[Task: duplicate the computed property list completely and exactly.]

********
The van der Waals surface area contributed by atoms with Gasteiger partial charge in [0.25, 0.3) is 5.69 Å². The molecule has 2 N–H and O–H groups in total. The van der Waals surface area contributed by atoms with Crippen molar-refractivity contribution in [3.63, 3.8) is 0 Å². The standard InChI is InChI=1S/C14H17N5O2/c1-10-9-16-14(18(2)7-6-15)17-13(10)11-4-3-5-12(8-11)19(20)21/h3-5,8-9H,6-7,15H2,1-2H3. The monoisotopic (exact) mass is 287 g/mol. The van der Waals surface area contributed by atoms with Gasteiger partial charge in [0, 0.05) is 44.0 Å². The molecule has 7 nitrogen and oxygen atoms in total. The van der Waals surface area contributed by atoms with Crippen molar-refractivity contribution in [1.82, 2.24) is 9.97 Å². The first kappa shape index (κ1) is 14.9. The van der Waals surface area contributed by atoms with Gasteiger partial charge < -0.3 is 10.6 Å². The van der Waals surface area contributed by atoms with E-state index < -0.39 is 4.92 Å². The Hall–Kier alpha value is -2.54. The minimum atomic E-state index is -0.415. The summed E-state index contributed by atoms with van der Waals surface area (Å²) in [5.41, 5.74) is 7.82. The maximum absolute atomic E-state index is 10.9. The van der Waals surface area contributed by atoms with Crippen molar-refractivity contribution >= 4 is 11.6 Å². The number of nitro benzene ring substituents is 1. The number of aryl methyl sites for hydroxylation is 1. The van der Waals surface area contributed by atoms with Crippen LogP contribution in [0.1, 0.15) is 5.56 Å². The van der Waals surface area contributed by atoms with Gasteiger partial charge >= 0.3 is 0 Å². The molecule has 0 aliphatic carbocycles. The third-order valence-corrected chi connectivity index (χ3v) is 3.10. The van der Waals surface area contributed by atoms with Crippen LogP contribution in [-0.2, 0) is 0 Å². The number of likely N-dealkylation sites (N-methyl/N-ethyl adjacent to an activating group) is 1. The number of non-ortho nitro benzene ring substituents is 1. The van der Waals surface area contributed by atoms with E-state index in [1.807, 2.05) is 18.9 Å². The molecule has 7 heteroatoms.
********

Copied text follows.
The van der Waals surface area contributed by atoms with Gasteiger partial charge in [0.25, 0.3) is 5.69 Å². The molecule has 2 N–H and O–H groups in total. The van der Waals surface area contributed by atoms with Crippen molar-refractivity contribution in [3.63, 3.8) is 0 Å². The standard InChI is InChI=1S/C14H17N5O2/c1-10-9-16-14(18(2)7-6-15)17-13(10)11-4-3-5-12(8-11)19(20)21/h3-5,8-9H,6-7,15H2,1-2H3. The monoisotopic (exact) mass is 287 g/mol. The van der Waals surface area contributed by atoms with Gasteiger partial charge in [0, 0.05) is 44.0 Å². The molecule has 7 nitrogen and oxygen atoms in total. The van der Waals surface area contributed by atoms with Crippen molar-refractivity contribution in [1.82, 2.24) is 9.97 Å². The first kappa shape index (κ1) is 14.9. The van der Waals surface area contributed by atoms with Gasteiger partial charge < -0.3 is 10.6 Å². The van der Waals surface area contributed by atoms with E-state index < -0.39 is 4.92 Å². The Hall–Kier alpha value is -2.54. The minimum atomic E-state index is -0.415. The summed E-state index contributed by atoms with van der Waals surface area (Å²) in [5.41, 5.74) is 7.82. The maximum absolute atomic E-state index is 10.9. The van der Waals surface area contributed by atoms with Crippen molar-refractivity contribution >= 4 is 11.6 Å². The number of nitro benzene ring substituents is 1. The number of aryl methyl sites for hydroxylation is 1. The van der Waals surface area contributed by atoms with Crippen LogP contribution in [0.1, 0.15) is 5.56 Å². The van der Waals surface area contributed by atoms with Gasteiger partial charge >= 0.3 is 0 Å². The molecule has 0 aliphatic carbocycles. The third-order valence-corrected chi connectivity index (χ3v) is 3.10. The van der Waals surface area contributed by atoms with Crippen LogP contribution in [-0.2, 0) is 0 Å². The number of likely N-dealkylation sites (N-methyl/N-ethyl adjacent to an activating group) is 1. The number of non-ortho nitro benzene ring substituents is 1. The van der Waals surface area contributed by atoms with E-state index in [1.807, 2.05) is 18.9 Å². The molecule has 7 heteroatoms.